Prediction performance evaluation

We used 10-fold cross-validation to assess the performance of the predictions on independent data that was not seen in the training phase. For each cutoff on the predicted interaction probability score, we computed the sensitivity, specificity and precision to plot receiver operator characteristic (ROC) and precision recall curves (PRC). Since only 4.2% of CTCF pairs are measured to interact, we mainly used the area under the PRC (auPRC) to evaluate prediction performance since, compared to ROC, the PRC gives a more accurate classification performance in imbalanced datasets in which the number of negatives outweighs the number of positives significantly [36]. Furthermore, we defined an optimal cutoff for the prediction probability p based on optimizing the f1-score. The six selected TF ChIP-seq data sets have optimal f1-scores at about p = 0.15 (Additional file 5: Figure S2B). For binary prediction, we provide a default prediction score threshold as the average of thresholds with optimal f1-score for the 10 best performing TF ChIP-seq datasets.

Prediction performance of sequence features and 7C with single and multiple TF ChIP-seq data sets

First, we evaluated how the sequence-encoded features can predict chromatin interactions. For this, we built logistic regression models that use only these features. Each of these features alone, CTCF motif hit significance, motif orientation or distance, were very poor predictors, and resulted in auROC between 0.67 and 0.74 (Fig. 3a) and auPRC scores between 0.08 and 0.09 (Fig. 3c). Using the three sequence features together improved prediction performance (auROC = 0.85, auPRC = 0.22).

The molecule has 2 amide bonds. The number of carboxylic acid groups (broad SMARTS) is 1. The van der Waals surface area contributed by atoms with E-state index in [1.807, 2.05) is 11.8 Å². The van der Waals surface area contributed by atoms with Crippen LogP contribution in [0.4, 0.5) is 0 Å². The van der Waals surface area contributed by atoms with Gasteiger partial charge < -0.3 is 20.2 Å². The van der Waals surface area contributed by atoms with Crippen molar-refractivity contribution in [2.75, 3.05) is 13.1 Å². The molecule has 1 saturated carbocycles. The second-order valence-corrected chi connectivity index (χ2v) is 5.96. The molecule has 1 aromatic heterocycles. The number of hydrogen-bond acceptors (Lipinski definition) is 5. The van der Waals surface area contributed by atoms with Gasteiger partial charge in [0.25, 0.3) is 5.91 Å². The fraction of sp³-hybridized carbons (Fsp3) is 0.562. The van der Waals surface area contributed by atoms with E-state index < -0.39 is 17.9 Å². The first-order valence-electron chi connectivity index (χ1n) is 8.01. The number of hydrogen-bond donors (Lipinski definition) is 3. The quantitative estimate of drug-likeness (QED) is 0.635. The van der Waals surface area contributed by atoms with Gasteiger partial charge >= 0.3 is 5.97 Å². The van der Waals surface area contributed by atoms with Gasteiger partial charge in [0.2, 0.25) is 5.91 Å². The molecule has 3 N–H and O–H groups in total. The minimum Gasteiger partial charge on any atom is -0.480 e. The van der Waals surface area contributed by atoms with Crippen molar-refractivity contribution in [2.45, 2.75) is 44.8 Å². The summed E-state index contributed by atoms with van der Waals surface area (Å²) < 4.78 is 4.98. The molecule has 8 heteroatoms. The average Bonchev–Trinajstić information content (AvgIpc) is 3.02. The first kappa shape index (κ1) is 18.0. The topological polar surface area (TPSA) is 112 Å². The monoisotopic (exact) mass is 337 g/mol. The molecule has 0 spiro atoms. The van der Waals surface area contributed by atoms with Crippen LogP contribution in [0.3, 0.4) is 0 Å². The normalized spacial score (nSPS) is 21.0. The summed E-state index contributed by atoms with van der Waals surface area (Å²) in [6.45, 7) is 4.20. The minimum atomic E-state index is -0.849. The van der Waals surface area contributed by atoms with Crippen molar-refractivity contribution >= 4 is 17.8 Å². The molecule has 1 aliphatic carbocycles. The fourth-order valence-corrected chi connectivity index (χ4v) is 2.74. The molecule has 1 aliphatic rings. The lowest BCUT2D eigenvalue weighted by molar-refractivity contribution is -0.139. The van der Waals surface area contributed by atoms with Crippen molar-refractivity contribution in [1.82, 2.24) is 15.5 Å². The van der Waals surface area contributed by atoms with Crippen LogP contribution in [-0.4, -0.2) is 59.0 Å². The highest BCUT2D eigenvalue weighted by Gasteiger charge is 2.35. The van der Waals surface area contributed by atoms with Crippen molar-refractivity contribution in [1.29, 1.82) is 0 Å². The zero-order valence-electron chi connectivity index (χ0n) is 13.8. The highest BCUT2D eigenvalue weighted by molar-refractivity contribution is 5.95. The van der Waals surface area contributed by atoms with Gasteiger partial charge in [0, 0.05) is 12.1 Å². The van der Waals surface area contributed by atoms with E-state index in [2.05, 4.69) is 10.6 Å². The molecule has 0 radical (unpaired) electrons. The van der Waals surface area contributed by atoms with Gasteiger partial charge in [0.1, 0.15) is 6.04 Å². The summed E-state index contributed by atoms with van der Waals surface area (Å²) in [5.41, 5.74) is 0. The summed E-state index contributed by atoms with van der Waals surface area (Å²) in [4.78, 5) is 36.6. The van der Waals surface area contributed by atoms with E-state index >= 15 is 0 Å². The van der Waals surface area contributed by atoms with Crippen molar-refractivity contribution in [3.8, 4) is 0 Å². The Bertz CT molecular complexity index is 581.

Fig. 3
figure3

Prediction performance using cross-validation. a ROC plot for different models to predict chromatin looping interactions. The sensitivity (y-axis) is shown against the false discovery rate (1 – specificity, x-axis) for thresholds of the prediction score. Curves show averages of 10-fold cross-validation experiments. The models “Dist”, “Orientation”, and “Motif” contain only a single feature as indicated and all three genomic features are combined in the model “Dist+Orientation+Motif”. The models “RAD21”, CTCF”, “ZNF143”, “STAT1”, “EP300”, and “POLR2A”, contain the genomic features and the ChIP-seq correlation of the indicated factor. The model “all_TF” contains the genomic features and correlation of all indicated TFs. The model “across_TFs” contains the genomic features and a single correlation feature across the six ChIP-seq datasets as described in the main text. b PRC plot of precision against the recall for different prediction models. Color code as in (a). c Values of the area under the ROC (top) and PRC curves (bottom) as prediction performance. Error bars indicate standard deviation in 10-fold cross-validation experiments. d Example region on chromosome 11 in the genome browser showing: human genes, RAD21 ChIP-seq data in GM12878, CTCF motifs, CTCF motif pairs with that interact according to Hi-C or ChIA-PET data (green arcs) and predicted chromatin loops from RAD21 ChIPseq data using 7C (blue arcs). e Prediction performance of 7C as auPRC values for models with 124 TF ChIP-seq data sets from ENCODE. Error bars as in (c). The dotted horizontal line shows prediction performance of only the combined genomic features